It is thought that today’s kiwi evolved from one ancestor that lived about 50 million years ago: a proto-kiwi.

Kiwi egg xray

Isolated by the changing landscape

It is difficult to be certain about the kiwi’s evolutionary history as there are few fossil records. The oldest known fossil is a femur which is about 1 million years old and was found in coastal deposits near Marton in the North Island. 

New Zealand’s changing landscape and land formation is thought to have influenced the way kiwi evolved. At various times the three main islands of New Zealand (North Island, South Island, and Stewart Island) were either joined together, split in different places and into different shapes, or were underwater.

As the landscape changed, groups of kiwi became cut off from each other. Because they couldn’t fly, they were kept isolated by physical barriers such as mountains and glaciers, wide rivers and seas, and by harsh terrain including infertile volcanic soils. Separated groups could only breed among themselves, sharing a gene pool.

As generations passed, kiwi in each group became increasingly different from kiwi in other groups. Nature selected traits most useful to their local environments and the groups became so different they no longer naturally interbred. Eventually they became separate species altogether.

A consistent design

Compared with other bird groups separated for such long periods, the design of kiwi has been remarkably conservative. Despite major differences in their genetic make-up, there are only slight physical and behavioural differences between species. For example, for a long time taxonomists didn’t recognise rowi as a separate species because their soft brown plumage, calls, and shared incubation are more similar to tokoeka than to their closest relative, the brown kiwi. It was only when the rowi’s DNA was studied that it became obvious it is a different species.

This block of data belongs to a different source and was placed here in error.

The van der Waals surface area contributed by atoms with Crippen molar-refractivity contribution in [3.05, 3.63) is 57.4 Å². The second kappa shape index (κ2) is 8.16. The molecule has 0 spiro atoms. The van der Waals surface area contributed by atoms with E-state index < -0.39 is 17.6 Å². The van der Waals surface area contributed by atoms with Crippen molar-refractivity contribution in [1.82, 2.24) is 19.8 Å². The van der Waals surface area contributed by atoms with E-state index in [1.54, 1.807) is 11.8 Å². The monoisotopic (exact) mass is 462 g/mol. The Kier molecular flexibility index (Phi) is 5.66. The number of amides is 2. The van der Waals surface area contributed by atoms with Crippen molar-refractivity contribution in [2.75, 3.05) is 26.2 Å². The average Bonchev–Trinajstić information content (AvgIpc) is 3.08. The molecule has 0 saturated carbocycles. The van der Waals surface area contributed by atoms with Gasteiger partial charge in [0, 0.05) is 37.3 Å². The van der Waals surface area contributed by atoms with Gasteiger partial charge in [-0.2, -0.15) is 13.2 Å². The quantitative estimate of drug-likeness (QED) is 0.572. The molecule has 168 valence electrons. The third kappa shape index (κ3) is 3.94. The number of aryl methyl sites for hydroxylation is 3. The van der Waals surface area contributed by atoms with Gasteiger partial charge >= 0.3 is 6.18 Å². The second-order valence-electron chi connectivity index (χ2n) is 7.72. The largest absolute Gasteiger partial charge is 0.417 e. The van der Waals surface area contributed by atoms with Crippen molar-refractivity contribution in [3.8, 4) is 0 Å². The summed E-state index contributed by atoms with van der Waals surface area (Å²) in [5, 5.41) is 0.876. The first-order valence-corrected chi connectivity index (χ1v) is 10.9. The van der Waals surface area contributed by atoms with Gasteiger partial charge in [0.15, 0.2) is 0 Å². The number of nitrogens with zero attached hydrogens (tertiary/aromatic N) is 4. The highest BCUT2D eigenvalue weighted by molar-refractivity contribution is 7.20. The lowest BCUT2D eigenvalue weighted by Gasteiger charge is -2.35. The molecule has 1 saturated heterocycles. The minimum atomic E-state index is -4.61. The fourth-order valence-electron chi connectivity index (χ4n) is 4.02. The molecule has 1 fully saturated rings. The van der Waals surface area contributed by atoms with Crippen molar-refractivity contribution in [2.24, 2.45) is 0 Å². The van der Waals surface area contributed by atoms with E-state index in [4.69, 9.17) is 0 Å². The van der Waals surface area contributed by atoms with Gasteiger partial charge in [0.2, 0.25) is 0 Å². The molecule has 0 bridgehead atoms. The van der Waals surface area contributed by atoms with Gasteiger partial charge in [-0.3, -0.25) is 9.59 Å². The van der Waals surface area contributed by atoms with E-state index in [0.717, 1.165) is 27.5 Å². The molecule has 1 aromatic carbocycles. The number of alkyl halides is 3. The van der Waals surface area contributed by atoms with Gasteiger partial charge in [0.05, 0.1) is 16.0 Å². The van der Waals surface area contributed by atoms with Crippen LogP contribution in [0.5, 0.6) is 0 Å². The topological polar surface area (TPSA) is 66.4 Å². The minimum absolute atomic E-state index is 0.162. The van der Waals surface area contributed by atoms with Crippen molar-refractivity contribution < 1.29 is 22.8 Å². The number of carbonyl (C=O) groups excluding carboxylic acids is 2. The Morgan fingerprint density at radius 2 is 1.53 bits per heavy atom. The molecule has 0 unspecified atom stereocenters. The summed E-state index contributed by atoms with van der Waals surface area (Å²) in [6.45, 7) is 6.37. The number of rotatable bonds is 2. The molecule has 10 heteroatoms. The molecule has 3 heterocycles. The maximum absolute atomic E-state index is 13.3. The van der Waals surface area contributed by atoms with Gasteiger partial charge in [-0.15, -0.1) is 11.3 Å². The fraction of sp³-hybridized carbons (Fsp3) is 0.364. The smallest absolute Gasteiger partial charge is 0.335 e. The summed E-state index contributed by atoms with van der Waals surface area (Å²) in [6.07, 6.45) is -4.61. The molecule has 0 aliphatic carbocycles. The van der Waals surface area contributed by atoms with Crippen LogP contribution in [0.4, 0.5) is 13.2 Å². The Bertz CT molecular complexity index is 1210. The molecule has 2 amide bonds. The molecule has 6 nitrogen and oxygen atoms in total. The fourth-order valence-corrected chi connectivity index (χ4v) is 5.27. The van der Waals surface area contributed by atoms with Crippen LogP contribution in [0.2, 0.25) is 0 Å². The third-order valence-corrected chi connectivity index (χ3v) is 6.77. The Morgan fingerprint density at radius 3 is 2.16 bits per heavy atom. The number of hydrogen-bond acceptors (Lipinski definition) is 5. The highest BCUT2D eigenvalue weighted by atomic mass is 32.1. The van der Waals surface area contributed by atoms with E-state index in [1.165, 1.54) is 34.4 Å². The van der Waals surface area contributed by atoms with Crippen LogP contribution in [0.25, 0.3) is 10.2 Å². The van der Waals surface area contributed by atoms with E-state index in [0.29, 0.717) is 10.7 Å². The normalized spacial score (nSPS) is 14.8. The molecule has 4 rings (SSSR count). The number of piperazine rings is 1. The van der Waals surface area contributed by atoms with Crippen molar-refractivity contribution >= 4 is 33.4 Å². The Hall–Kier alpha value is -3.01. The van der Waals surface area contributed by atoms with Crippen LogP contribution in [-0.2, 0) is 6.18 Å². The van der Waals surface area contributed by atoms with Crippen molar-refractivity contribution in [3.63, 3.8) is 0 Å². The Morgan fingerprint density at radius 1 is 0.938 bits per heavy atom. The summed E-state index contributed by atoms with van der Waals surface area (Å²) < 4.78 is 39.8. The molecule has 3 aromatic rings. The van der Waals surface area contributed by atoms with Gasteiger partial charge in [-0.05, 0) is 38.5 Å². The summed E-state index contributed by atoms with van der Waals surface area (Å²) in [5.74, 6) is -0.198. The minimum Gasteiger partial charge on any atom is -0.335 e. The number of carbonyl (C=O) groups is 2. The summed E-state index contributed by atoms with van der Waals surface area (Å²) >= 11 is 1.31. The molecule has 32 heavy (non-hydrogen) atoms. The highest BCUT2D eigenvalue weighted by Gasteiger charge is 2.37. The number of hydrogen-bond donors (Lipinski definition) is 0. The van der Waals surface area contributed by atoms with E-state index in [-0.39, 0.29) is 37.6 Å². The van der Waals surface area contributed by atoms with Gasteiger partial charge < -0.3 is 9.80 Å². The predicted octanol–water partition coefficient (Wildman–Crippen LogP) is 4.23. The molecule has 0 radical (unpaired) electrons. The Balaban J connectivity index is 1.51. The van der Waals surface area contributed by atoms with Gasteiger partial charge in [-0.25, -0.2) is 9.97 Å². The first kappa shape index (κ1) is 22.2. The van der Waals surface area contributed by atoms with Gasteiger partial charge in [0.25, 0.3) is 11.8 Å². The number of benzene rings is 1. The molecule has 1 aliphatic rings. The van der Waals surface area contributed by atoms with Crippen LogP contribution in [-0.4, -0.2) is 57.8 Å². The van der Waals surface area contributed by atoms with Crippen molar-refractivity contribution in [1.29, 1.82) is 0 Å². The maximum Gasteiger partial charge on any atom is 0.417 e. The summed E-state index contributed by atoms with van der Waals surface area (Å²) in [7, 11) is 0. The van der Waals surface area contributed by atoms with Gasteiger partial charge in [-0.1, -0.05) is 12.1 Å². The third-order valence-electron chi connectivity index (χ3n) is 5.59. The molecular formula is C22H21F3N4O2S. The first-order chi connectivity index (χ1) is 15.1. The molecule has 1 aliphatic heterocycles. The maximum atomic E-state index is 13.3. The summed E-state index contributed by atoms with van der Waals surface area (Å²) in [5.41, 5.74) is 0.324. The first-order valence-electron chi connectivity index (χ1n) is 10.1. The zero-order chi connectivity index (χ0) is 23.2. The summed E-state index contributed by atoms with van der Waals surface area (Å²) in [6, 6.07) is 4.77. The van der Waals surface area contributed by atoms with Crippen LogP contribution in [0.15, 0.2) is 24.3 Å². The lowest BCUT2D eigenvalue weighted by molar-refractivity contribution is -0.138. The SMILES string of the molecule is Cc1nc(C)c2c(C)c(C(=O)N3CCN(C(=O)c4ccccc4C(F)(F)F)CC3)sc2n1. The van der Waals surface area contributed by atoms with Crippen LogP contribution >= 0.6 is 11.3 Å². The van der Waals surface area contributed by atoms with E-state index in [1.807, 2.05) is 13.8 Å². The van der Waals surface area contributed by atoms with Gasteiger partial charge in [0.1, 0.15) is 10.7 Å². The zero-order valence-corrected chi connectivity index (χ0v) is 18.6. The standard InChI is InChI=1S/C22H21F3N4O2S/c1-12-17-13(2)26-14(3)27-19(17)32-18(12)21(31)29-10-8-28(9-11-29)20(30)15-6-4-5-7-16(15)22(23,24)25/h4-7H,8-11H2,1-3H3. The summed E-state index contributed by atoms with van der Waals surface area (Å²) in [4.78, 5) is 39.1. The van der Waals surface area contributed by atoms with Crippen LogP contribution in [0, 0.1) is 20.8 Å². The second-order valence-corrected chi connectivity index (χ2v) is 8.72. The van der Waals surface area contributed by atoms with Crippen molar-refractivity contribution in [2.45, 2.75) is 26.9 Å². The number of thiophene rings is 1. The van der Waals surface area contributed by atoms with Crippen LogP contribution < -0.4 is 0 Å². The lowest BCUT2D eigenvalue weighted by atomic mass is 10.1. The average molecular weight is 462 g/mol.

Changes took millions of years

Researchers think the first species separation happened when the brown kiwi group separated from the spotted kiwi. The next split happened somewhere south of Okarito on the West Coast of the South Island. It is thought that impassable glaciers separated populations of the ancestral tokoeka. During periods of isolation in ice ages, the birds south of the glaciers gradually evolved into the various forms of tokoeka we know today, with Stewart Island birds separating from the rest about 4 million years ago.

It’s thought that the group of birds north of Okarito, now known as rowi, extended as far north as southern Hawke’s Bay. Rowi remains have been found in pre-European Maori middens there. This was possible because at one point in New Zealand’s history, the sea strait dividing the North and South Islands was further north, running through about where the Manawatu Gorge and Hawkes Bay are now.

Brown kiwi ancestors reached the Taranaki area at a time when sea levels were lower and the two main islands were joined by land. When the islands split again, some birds became isolated on the North Island (about 2.5 million years ago) and evolved into today’s brown kiwi species.

At about the same time, the spotted kiwi split into the two species recognised today: the great spotted kiwi/roroa and the little spotted kiwi/kiwi pukapuka.

Adapting to life in the dark

Kiwi do not see in colour but do have a highly developed sense of smell – a useful adaptation for a bird that feeds at night.

Their changes in vision and smell were similar to adaptations found in nocturnal mammals. Only about three per cent of bird species are nocturnal, and kiwi are the only nocturnal ratite.

Kiwi are ratites

Part of the ratite whānau